Federal contractors who don’t get vaccinated can anticipate business complications

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Contractor employees who haven’t done so already need to roll up those sleeves and get a vaccination — that is, if they want to go back on site. That’s fine, but what about those who for one reason or another can’t or won’t get a vaccination? For more on this and other late contractor questions, Federal Drive with Tom Temin turned to federal sales and marketing consultant Larry Allen.

Interview transcript:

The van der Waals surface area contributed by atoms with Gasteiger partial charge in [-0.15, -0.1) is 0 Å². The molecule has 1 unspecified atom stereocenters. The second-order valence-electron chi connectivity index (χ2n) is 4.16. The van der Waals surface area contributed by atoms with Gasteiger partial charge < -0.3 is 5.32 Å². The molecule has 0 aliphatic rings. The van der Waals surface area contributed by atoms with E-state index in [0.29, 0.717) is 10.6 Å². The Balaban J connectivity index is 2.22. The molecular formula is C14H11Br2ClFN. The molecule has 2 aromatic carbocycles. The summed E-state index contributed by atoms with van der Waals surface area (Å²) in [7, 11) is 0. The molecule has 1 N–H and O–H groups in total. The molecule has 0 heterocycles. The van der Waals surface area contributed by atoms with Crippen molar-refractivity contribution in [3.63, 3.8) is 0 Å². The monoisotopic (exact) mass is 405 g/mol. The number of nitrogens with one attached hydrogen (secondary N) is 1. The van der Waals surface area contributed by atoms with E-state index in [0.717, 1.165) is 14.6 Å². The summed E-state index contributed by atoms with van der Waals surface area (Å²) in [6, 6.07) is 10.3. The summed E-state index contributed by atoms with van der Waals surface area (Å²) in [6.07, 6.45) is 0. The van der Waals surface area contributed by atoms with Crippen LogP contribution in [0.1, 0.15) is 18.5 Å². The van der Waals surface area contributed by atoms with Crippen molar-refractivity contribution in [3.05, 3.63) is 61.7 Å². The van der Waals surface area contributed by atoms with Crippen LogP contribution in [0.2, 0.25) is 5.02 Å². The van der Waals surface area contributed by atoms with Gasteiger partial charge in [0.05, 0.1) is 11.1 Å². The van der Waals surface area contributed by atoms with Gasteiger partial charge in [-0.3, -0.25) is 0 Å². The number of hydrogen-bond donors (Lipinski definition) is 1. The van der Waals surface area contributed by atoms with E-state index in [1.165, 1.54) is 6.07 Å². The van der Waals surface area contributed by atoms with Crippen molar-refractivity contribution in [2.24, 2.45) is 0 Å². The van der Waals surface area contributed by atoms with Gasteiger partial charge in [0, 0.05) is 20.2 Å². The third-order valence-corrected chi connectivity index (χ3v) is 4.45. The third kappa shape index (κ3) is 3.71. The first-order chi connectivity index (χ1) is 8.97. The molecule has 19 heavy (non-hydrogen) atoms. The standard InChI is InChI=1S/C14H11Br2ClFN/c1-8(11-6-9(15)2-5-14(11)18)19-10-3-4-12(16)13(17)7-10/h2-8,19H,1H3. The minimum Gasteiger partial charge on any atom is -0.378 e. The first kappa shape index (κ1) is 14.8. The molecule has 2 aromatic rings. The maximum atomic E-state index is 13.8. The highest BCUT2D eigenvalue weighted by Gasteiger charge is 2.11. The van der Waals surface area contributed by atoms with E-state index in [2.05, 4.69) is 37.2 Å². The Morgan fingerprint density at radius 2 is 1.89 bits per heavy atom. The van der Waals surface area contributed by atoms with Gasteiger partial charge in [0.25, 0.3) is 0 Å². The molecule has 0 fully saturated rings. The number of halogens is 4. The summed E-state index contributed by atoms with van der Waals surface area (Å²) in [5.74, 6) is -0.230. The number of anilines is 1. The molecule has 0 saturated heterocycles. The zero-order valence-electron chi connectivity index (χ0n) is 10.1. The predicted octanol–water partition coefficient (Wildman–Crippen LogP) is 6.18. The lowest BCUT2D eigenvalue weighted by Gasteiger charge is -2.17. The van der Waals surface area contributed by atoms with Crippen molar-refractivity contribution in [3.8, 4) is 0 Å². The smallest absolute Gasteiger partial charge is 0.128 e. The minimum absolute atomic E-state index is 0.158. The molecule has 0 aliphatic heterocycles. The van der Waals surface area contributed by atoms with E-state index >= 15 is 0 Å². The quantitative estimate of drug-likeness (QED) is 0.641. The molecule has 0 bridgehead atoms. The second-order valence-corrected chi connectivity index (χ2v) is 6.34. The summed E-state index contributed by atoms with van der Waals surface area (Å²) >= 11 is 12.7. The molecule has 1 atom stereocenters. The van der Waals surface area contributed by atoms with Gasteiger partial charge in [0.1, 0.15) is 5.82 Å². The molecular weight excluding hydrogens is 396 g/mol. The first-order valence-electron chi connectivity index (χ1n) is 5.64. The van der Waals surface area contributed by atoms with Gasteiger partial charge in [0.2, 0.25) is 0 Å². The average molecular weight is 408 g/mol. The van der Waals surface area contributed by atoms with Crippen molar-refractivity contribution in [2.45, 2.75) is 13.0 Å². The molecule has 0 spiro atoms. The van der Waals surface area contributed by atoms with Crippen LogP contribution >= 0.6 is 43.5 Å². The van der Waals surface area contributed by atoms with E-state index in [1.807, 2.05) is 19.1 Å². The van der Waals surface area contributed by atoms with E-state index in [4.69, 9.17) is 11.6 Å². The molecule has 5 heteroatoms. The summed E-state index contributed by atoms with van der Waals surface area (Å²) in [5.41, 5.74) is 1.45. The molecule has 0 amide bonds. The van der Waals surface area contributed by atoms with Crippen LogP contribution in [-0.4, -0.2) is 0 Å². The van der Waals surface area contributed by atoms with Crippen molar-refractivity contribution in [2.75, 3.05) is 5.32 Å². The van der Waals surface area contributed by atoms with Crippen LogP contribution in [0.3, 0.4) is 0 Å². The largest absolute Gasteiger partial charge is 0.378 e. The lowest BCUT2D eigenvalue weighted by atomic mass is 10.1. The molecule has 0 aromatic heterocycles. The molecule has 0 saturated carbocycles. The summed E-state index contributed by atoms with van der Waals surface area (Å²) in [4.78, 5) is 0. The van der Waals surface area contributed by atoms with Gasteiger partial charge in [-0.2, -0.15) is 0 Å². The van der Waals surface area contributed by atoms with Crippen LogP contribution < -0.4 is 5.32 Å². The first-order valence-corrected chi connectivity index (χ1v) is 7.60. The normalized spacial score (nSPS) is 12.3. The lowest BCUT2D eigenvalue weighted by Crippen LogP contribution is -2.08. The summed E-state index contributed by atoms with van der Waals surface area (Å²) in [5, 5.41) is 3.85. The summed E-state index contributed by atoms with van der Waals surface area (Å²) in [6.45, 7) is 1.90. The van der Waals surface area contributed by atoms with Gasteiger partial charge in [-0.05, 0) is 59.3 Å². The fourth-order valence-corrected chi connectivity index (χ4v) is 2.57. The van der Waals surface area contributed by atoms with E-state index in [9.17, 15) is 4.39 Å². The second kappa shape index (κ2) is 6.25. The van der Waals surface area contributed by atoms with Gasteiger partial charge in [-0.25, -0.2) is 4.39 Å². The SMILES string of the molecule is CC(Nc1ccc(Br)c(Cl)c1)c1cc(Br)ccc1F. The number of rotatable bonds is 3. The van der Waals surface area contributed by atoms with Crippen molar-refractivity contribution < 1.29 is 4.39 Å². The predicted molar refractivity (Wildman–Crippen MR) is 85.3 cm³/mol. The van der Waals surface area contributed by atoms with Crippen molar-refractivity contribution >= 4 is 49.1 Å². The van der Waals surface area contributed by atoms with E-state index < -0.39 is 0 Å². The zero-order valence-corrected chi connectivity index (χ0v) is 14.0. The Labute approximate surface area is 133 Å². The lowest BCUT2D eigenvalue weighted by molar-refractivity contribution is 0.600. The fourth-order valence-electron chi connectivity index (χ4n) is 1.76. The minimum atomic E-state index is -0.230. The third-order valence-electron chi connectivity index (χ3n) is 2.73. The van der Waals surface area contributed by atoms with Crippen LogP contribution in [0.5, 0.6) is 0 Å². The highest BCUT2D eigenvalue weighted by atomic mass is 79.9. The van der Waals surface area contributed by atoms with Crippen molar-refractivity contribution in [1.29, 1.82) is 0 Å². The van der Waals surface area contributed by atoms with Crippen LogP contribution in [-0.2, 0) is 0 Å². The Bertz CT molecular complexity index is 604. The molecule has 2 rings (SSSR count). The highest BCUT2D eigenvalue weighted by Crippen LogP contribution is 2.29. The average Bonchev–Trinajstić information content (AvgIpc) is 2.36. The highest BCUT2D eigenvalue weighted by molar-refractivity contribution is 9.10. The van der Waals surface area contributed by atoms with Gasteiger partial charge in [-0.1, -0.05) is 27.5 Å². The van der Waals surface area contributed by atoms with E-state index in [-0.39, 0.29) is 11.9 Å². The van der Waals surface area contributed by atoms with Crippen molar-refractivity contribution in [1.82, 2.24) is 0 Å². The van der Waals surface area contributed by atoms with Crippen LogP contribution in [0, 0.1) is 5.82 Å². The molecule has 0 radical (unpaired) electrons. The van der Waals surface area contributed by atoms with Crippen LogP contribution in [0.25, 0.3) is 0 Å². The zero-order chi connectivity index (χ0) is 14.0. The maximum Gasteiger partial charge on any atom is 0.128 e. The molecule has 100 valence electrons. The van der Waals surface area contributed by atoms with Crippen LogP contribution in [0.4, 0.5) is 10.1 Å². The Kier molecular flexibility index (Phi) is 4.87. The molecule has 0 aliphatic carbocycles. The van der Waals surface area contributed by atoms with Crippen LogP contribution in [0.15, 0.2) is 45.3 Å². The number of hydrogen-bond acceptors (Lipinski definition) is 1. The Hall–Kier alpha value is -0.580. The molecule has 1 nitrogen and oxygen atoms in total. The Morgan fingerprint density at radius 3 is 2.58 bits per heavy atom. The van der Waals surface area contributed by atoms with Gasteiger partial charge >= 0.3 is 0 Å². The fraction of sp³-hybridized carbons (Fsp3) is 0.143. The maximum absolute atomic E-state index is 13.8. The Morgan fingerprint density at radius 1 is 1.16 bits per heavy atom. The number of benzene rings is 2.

Larry Allen: Tom, the executive order that came out from the White House was pretty specific, in that it absolutely does include contractor personnel that work on site, side by side with federal employees. So if you’re one of those contractors, or if you’re a company that employs one of those contractors, it’s time for you to either get vaccinated or understand what the business ramifications of not being vaccinated include. it poses some interesting questions for employers, Tom, the government, I think, has a little bit of an easier time telling its employees, you work for the government, this is your mission. In order to do your mission, you need to have this vaccination, little bit more difficult for a private sector employer to have that same degree of enforcement, some workers probably already have been vaccinated, particularly in high concentration areas like Washington, D.C., but that may not be the case across the entire country, there are lots of federal installations in states that have low overall vaccination rates. So you know that there probably are a lot of government contractors who are going to have to confront this, how are they going to incentivize and require their people to get this vaccine as a condition of continued employment? And is this something new, that’s added to the performance of a government contract that conceivably caused the contract to be modified? Is there something that an extra cost will be incurred? There are a lot of things that are going to have to be sorted out here from that side, but one of the big ones is the people who work on site, many of them have extraordinary qualifications. Many of them have very specific job skills. What happens if you’ve got a star player two, and suddenly she doesn’t want to get a vaccination, but her work is critical to the agency’s overall mission? Do you make an allowance? What type of situation do you set up? What kind of construct do you develop? Or do you develop on is it either you get vaccinated, or you’re gone? These are the things that are going to keep people in the contractor world busy. Sure, for at least the next six months,